Lewis Hamilton ran second in the first stint but stayed close enough to Verstappen to launch an undercut by stopping on lap 13 of 56.
That gave him track position and a beautifully measured final stint – as well as intelligent defence when he needed it – allowed him to take victory against the run of play.
If Lewis Hamilton and Max Verstappen’s epic battle at the Bahrain Grand Prix was anything to go by, we could be in for a classic Formula 1 season in 2021.
In a pulsating climax at the Sakhir season-opener that left fans on the edge of their seats, Hamilton and Verstappen engaged in a straight fight to draw first blood in the 2021 world championship and start the campaign on a winning note.
Hamilton withstood immense pressure from Verstappen’s relentless pursuit in the closing stages and had to lean on all of his vast experience and skillset to keep the Dutchman driver at bay.
Having survived an attack when Verstappen was forced to give back the lead after making an illegal overtake at Turn 4 – the pivotal moment of the race – Hamilton never looked back as he delivered his first season-opening win since 2015 by a margin of just 0.745s.
It marked his 96th career win and one that surely will go down as one of his best.
After Verstappen beat Hamilton to pole position by a comfortable margin of almost 0.4s on Saturday, a win for Mercedes looked unlikely given it was trailing Red Bull on outright pace over both one-lap and on the race runs conducted during Friday practice.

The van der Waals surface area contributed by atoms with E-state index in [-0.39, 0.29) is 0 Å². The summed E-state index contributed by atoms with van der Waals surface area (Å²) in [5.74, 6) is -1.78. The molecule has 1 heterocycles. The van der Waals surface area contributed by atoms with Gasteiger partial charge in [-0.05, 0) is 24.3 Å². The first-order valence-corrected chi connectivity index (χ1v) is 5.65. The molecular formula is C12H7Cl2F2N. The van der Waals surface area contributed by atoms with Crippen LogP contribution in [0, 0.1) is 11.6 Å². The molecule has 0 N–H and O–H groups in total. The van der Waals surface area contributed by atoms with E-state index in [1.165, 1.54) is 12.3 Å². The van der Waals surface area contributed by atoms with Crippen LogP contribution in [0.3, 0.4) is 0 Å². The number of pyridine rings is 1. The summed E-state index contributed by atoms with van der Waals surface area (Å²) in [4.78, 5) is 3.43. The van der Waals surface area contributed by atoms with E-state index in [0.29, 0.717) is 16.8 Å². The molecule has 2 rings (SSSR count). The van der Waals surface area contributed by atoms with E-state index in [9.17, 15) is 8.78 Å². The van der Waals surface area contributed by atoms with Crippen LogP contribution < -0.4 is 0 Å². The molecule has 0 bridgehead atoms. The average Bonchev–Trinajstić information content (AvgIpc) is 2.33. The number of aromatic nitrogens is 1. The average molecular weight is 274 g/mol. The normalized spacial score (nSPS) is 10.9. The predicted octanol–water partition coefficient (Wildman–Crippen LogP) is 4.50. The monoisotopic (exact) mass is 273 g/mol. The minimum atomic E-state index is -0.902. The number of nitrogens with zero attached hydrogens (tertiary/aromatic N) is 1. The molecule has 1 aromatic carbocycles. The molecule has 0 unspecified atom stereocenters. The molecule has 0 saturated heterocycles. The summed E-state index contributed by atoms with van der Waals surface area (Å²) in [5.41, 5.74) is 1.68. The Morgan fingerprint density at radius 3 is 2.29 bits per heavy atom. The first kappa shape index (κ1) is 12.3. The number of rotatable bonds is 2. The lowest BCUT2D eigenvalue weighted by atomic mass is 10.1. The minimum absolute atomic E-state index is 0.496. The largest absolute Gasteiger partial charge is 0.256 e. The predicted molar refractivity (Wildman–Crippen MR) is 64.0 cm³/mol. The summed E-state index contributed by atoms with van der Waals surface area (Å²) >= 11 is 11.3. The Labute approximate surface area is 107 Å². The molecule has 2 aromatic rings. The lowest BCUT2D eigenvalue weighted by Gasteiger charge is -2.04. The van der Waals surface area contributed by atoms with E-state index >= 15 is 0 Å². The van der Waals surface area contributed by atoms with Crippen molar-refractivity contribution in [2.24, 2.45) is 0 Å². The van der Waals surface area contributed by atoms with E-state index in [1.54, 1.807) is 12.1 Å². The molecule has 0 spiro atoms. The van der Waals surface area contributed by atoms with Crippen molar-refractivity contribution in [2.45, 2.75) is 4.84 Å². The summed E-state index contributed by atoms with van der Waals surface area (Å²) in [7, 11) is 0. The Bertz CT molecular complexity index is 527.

But the combination of Hamilton’s supreme talent and a Red Bull-style aggressive roll of the dice strategy from Mercedes gave the seven-time world champion crucial track position and the opportunity to snatch victory from under their main rival’s nose.
It was a result which left Mercedes boss Toto Wolff in disbelief after Red Bull appeared to have a clear edge over his side throughout pre-season and the Bahrain weekend.
“Still to give you 100% honesty we are still lacking pace in qualifying and quite a bit. Today, I think we were competitive. We were definitely competitive. The strategy made all the difference. We took a bold move beginning, gained track position. And then at the end, the racing god was on our side.”
Bahrain’s season premiere leaves 2021 perfectly poised with a real sense that this year could produce the blockbuster showdown between F1’s two heavyweight drivers we have been craving.
With Red Bull finally able to hit the ground running at the start of a season, the team looks to have produced a car good enough to take the fight to the ultra-dominant Mercedes squad that has whitewashed the hybrid era.
Wolff acknowledged after the race that Red Bull’s performance showed they will be “extremely difficult to beat” during 2021, setting up the prospect of finally getting a box office fight between Hamilton and Verstappen for the title.
Hamilton, who has largely only had his Mercedes teammates to beat for much of the last seven years, now faces a new threat in the shape of Red Bull’s emerging superstar. The 36-year-old looks to have a serious fight on his hands if he is going to win a record-breaking eighth world title this year, but Hamilton is relishing the competition.
“Every minute of the weekend I’ve loved,” he said. “And [more so] knowing, I think for us as a team, we knew we were behind in performance. These guys [Red Bull] have done a better job so far.